Josie Zhao and her family moved to Shanghai two years ago from Hong Kong after being appointed as the chief operating officer with a high-profile bank. Her daughters (Sophia, 8 and Alice, 6) and husband have always been a huge support system for her, especially during their move to Shanghai. Although it took the family a while to settle into their new home, they are now getting the chance to enjoy their lives in a new city. Here, Zhao tell us about being a working mom in Shanghai.
Give us your career story.
I am currently the chief operating officer for China at a multinational bank. I travel quite a bit between Shanghai and Beijing as our headquarters is based there and my team is split between the two locations. Initially I worked in San Francisco as a financial strategies consultant and went to business school in France. For the past 10 years, I have been moving from bank to bank, mostly working in strategy and now transitioning into execution in a single market.
How was the process of moving to Shanghai?
I think I underestimated the difficulty [of moving here] because I am Chinese and had been working in Hong Kong for 10 years, but it was still quite challenging to bring my family here. I wouldn’t call my husband a ‘trailing spouse,’ but he did have to make some career adjustments to accommodate our relocation. The first year was quite difficult for us when we were trying to get the children settled in. It all happened so fast and it took me two years to truly adjust, and now I am trying to get our family out more often into the city.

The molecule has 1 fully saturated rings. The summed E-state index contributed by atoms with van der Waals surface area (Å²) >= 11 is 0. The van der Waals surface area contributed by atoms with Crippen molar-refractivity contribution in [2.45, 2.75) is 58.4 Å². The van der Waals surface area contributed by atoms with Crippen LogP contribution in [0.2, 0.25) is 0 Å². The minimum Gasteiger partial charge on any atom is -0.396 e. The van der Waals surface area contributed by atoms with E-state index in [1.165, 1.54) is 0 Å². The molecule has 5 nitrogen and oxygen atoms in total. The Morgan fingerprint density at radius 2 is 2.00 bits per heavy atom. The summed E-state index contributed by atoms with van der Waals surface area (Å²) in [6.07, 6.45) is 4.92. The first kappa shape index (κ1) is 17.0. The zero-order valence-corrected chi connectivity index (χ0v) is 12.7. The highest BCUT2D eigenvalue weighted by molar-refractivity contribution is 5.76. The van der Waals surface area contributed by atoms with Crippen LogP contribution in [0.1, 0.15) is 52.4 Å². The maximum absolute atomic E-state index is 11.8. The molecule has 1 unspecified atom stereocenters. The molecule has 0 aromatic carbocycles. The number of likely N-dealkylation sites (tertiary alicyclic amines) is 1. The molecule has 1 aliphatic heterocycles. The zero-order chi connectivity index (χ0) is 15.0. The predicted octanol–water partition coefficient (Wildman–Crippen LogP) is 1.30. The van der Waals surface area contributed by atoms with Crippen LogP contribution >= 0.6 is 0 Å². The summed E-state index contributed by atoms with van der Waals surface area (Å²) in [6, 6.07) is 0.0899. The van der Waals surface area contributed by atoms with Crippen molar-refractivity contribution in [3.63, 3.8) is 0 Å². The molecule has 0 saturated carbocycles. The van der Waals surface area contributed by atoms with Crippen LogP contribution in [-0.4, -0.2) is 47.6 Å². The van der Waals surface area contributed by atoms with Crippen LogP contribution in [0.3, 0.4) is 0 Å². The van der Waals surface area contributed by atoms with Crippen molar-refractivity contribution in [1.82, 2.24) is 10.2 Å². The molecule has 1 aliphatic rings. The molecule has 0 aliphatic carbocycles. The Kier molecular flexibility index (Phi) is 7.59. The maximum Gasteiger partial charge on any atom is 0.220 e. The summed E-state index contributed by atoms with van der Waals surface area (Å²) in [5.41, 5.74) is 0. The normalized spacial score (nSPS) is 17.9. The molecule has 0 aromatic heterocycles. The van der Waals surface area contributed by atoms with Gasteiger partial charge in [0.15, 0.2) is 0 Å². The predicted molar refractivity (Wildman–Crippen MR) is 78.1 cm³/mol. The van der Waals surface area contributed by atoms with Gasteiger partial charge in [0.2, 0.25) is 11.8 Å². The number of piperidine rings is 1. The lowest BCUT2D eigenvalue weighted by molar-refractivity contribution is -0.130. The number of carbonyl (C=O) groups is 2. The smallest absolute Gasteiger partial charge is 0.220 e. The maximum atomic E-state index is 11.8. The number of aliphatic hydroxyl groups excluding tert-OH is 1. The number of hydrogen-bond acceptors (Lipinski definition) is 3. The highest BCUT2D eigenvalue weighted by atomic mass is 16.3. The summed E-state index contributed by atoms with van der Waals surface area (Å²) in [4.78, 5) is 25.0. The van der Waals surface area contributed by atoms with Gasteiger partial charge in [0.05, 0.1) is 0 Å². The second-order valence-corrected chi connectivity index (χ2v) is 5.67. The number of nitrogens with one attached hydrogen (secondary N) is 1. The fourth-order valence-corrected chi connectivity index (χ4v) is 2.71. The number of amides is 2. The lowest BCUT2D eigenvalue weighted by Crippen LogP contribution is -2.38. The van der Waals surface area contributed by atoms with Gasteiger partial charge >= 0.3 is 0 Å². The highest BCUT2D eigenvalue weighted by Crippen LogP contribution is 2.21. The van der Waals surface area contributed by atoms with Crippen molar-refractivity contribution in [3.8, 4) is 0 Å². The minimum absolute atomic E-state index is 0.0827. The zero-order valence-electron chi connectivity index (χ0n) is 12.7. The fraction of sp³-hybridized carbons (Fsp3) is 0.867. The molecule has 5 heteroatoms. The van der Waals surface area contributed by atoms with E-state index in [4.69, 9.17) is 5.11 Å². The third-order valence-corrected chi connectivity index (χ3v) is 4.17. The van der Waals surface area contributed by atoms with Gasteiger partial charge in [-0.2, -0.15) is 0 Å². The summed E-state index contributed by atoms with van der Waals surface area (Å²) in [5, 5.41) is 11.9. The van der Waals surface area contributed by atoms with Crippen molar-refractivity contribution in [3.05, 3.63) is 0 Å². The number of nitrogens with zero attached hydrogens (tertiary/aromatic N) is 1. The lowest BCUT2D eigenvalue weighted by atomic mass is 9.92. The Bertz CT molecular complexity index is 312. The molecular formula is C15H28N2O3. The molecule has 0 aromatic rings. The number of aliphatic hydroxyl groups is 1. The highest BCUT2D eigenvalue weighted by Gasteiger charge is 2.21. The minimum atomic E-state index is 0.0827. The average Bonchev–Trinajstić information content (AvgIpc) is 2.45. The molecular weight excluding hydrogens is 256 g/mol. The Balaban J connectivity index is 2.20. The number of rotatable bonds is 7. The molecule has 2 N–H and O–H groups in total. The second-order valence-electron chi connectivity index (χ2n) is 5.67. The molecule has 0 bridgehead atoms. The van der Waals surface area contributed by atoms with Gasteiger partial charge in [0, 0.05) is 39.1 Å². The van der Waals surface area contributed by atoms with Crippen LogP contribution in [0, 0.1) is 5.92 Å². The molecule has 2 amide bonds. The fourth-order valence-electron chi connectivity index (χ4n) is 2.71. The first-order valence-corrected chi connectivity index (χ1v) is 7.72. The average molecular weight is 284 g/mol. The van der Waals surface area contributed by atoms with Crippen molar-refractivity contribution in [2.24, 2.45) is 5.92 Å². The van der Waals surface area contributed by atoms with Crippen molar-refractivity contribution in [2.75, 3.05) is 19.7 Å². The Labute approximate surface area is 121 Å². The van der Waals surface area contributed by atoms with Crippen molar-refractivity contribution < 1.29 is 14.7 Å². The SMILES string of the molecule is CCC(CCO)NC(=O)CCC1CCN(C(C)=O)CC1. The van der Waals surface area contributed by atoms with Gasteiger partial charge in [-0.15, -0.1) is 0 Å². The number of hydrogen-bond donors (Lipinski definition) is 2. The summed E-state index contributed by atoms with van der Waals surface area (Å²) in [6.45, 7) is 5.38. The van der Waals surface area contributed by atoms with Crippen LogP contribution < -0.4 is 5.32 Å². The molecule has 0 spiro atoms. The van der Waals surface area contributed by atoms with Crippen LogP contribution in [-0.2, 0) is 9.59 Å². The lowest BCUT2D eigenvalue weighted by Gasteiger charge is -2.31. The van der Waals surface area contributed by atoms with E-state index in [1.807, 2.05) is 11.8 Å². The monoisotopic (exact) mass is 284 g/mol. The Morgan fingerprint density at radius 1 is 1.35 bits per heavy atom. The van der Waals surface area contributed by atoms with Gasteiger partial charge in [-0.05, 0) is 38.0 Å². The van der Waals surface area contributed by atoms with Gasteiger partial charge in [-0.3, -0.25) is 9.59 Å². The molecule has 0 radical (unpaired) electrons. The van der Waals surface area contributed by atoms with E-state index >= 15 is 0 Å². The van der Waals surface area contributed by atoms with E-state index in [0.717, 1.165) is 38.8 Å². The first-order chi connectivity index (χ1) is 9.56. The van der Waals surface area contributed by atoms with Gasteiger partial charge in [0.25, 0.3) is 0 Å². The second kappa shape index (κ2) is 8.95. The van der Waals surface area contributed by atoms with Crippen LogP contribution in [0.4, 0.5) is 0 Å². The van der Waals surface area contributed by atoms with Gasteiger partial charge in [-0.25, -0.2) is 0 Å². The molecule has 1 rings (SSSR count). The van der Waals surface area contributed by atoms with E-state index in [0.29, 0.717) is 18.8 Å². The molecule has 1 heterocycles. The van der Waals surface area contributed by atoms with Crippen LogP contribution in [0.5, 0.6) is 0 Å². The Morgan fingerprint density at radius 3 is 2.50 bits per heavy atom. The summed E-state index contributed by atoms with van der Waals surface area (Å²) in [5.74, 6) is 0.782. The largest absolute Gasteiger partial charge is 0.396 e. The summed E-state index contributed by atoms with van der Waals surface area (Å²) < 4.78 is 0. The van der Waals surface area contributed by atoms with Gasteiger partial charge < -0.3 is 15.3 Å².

What is it like being a female executive in China?
I think the struggles are a little different than I’ve found in other parts of the world. In my personal experience, in any kind of Anglo-Saxon culture, you need to be firm, outspoken and confident. I tend to be more aggressive, but in China, I’ve had to tone it down a little bit and find a balance. Without overgeneralizing, I think my Asian male counterparts tend to not appreciate aggressiveness coming from women. Since I am Asian, I think the expectations are a little different of me.
What is the biggest difference between working in Hong Kong and Shanghai?
China is a huge market and you don’t fully understand it until you are actually here. In Hong Kong, the majority of expat professionals work in financial services, but in Shanghai I meet people from all kinds of industries. For me, it is an eye-opening experience for someone who has been in financial services for a long time.
What has been the highlight of your career?
I feel like I’m still waiting for the highlight, to be honest. For me, this job is clearly a recognition of my ability and contribution, and it has been a great learning experience… but I’m getting ready for the next thing, which I think will be the highlight of my career. The highlight of my life, however, is certainly being a mom. I had children relatively young, but I felt like that’s when I actually grew up. I have had a lot of difficult jobs, but being a mom has been the most difficult. I have learned so much from being a mom and I apply it at work all the time.